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Former NHL Player Advocates for the LGBT Community

by Jason St. Amand
National News Editor
Tuesday Dec 11, 2012

While NFL's Minnesota Vikings punter Chris Kluwe made headlines this year for his strong support for marriage equality and LGBT rights, former New York Rangers hockey player Sean Avery continues to fight for gay rights in sports, the New York Daily News reports.

The athlete has raised concerns over the fact that NHL labor negotiations did not addressed what to do when a player uses an anti-gay slur. Avery called the league's commissioner, Gary Bettman, "the worst" and believes penalties and fines should stricter when players use homophobic slurs.

"My belief is the responsibility lies with the leagues, the way they discipline players, the position they take and use it in every-day incidents," Avery said. "One guy'll get slapped with a fine, the next day nothing will happen. There needs to be consistency."

The Daily News notes that the NHL hasn't been consistent when punishing players who spewed anti-gay remarks. In 2010, James Wisniewski of the Columbus Blue Jackets was suspended for an anti-gay gesture toward Avery but in 2011, Bettman did nothing when Avery reported that Wayne Simmonds of the Philadelphia Flyers used the word "fag."

"They said there wasn't sufficient evidence, but it's on YouTube as clear as day," the hockey star said.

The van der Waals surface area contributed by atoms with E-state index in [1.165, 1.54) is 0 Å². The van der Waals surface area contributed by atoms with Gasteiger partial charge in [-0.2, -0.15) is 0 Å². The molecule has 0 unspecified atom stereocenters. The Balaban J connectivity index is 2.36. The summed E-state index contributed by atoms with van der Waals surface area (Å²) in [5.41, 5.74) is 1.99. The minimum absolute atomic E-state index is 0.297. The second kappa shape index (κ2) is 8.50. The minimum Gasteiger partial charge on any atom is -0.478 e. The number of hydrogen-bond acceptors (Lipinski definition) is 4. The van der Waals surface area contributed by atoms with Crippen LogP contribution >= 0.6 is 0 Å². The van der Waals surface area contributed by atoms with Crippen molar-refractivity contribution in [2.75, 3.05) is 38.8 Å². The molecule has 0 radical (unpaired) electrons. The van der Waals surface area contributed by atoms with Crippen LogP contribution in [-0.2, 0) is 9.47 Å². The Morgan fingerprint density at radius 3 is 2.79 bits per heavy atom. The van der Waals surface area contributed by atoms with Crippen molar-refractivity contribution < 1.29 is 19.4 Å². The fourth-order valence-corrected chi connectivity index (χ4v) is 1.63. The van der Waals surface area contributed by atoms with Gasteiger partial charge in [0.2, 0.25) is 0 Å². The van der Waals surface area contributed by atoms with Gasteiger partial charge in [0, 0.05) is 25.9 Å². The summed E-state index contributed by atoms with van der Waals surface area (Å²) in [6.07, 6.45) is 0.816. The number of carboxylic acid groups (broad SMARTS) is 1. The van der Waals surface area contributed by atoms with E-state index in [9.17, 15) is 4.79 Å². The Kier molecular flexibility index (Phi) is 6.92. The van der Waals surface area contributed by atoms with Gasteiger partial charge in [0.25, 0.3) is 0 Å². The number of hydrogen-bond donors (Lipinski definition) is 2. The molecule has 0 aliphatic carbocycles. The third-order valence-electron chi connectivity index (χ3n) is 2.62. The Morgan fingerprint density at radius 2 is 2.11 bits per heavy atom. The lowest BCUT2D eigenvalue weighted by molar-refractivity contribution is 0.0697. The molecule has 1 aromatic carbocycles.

In 2011, Avery, 32, publicly announced that he supports same-sex marriage and joined the Human Rights Campaign's New Yorkers for Marriage Equality series of ads.

"The places I've played and lived the longest have been in West Hollywood, Calif., when I played for the L.A. Kings, and when I moved to New York, I lived in Chelsea for the first four years," Avery told the New York Times. "I certainly have been surrounded by the gay community. And living in New York and when you live in L.A., you certainly have a lot of gay friends."

While Avery was with the New York Rangers, he was suspended for his language regarding women.

"Maybe it's because when I was such a bully when I had my uniform on, that when I took it off I felt the need to stand up against the bully," he said.

The athlete went on to tell the Daily News that he is worried about anti-gay harassment on the Internet.

"I get called a fag every day on the internet," he said. "You have to police it somehow."


  • Bob K, 2012-12-11 04:18:04

    Cool! He is only doing what is right

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